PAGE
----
Mr. Prescott

What effect will what the right hon. Gentleman has said have on the Hillingdon service, to which I referred? Does that mean that that service, if agreed with LRT, will have to carry the condition of recognising the travelcard and those provisions laid down by LRT?

Mr. Ridley

I do not know about the service to which the hon. Gentleman refers, because I have only just heard about it, but it is possible that there can be licensed private operators in competition with LRT, in which case the conditions under which they operate will be laid down by the traffic commissioners. Secondly, it is possible that LRT will invite private operators to run some of its routes under clause 3(2), in which case it has the power to impose the conditions that bus passes and travelcards be accepted. It would be crazy if it did not impose those conditions, because such cards and passes are the main form of fare-paying currencies for a large number of passengers. To exclude those passengers, or ask them to pay cash as well as possessing a travelcard, would not be in the best interests of anybody. I should be surprised if, in any of these services, LRT did not impose that condition.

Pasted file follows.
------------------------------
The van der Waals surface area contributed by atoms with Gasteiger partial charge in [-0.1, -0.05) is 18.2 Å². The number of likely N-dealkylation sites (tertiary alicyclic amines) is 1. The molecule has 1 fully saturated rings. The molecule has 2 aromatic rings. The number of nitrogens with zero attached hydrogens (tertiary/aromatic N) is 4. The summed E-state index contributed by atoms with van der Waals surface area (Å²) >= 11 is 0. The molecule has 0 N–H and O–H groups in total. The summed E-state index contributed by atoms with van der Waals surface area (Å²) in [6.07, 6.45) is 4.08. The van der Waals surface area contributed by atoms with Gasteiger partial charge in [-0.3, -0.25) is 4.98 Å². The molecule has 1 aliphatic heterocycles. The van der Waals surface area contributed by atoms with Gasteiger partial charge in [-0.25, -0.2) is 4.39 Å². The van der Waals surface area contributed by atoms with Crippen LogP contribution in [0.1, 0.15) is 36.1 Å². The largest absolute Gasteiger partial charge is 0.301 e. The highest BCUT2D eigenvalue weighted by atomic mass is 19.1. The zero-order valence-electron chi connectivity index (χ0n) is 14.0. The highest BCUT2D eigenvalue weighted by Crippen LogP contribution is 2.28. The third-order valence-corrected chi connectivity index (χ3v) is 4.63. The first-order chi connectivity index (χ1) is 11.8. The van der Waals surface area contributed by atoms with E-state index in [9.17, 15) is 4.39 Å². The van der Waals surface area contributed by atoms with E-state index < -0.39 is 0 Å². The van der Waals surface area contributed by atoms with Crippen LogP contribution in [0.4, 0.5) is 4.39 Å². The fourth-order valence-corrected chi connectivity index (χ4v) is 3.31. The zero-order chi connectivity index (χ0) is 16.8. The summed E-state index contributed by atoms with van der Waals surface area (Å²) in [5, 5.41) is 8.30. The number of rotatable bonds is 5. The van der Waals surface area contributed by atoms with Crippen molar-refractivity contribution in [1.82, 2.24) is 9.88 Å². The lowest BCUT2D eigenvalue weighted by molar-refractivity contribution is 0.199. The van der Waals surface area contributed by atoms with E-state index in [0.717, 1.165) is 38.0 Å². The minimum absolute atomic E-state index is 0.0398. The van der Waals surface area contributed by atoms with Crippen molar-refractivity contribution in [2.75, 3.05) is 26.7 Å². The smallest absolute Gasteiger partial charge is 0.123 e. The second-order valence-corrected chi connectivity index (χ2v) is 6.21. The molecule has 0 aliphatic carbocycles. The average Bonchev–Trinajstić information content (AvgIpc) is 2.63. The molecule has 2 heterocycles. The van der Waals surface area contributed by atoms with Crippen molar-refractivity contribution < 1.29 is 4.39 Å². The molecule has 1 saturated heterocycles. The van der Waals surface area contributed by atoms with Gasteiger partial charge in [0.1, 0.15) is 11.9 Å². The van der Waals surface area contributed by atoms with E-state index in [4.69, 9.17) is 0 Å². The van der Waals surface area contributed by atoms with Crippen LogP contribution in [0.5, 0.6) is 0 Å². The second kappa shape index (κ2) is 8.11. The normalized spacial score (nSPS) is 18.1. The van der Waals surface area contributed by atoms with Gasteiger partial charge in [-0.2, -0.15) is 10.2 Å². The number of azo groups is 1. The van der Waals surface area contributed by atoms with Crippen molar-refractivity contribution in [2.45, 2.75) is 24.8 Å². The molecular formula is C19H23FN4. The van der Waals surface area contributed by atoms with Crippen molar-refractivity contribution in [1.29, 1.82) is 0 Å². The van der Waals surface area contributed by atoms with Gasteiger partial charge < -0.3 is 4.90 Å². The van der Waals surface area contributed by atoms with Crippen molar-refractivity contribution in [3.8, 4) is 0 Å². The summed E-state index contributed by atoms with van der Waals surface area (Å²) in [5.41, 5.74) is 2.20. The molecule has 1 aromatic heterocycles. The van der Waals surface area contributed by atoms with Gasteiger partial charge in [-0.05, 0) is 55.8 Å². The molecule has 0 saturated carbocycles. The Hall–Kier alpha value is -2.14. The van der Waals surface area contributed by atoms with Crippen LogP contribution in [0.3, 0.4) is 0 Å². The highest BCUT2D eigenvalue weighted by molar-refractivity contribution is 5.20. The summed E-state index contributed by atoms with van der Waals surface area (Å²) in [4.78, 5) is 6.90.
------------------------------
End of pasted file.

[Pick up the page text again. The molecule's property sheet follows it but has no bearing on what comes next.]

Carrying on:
Mr. Terry Dicks (Hayes and Harlington)

The problem is that the bus service to which the hon. Member for Kingston upon Hull, East (Mr. Prescott) referred is run and paid for by the local authority. If it has to fund the free bus passes which are then used on the bus service, one wonders where the money would actually come from. However, to tie up with what my right hon. Friend the Secretary of State said, the bus service is not in competition with an LT bus service, but is run over routes on which LT does not run.

Mr. Ridley

That is an example of a service that is not run by LT, and of a local authority that has made its own arrangements. It is a case of local discretion, and local authorities are free to make any arrangements that they wish, and decide on the conditions under which they should be operating. There is no doubt about that, and it is the same in the constituency of the hon. Member for Kingston upon Hull, East. I am sure that he would find plenty of similar bus routes.